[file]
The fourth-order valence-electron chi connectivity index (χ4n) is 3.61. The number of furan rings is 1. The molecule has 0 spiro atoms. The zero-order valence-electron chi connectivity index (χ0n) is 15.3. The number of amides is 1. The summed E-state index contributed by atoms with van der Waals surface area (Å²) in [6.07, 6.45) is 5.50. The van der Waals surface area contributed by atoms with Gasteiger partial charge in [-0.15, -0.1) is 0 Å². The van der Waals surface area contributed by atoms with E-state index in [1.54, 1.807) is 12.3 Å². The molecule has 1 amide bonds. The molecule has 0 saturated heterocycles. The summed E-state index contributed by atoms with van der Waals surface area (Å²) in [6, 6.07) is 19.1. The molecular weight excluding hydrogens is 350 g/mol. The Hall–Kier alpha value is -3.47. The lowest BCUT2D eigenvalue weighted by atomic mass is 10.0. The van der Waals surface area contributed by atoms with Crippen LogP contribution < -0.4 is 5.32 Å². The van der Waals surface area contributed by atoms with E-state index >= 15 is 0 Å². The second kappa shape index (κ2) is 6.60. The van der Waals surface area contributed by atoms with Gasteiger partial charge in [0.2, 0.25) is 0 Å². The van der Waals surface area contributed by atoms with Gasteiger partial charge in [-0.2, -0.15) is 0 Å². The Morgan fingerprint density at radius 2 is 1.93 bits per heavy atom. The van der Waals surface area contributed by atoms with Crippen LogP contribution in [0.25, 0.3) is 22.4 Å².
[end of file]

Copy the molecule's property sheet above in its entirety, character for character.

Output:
The fourth-order valence-electron chi connectivity index (χ4n) is 3.61. The number of furan rings is 1. The molecule has 0 spiro atoms. The zero-order valence-electron chi connectivity index (χ0n) is 15.3. The number of amides is 1. The summed E-state index contributed by atoms with van der Waals surface area (Å²) in [6.07, 6.45) is 5.50. The van der Waals surface area contributed by atoms with Gasteiger partial charge in [-0.15, -0.1) is 0 Å². The van der Waals surface area contributed by atoms with E-state index in [1.54, 1.807) is 12.3 Å². The molecule has 1 amide bonds. The molecule has 0 saturated heterocycles. The summed E-state index contributed by atoms with van der Waals surface area (Å²) in [6, 6.07) is 19.1. The molecular weight excluding hydrogens is 350 g/mol. The Hall–Kier alpha value is -3.47. The lowest BCUT2D eigenvalue weighted by atomic mass is 10.0. The van der Waals surface area contributed by atoms with Crippen LogP contribution < -0.4 is 5.32 Å². The van der Waals surface area contributed by atoms with E-state index >= 15 is 0 Å². The second kappa shape index (κ2) is 6.60. The van der Waals surface area contributed by atoms with Gasteiger partial charge in [0.2, 0.25) is 0 Å². The van der Waals surface area contributed by atoms with Gasteiger partial charge in [-0.2, -0.15) is 0 Å². The Morgan fingerprint density at radius 2 is 1.93 bits per heavy atom. The van der Waals surface area contributed by atoms with Crippen LogP contribution in [0.25, 0.3) is 22.4 Å².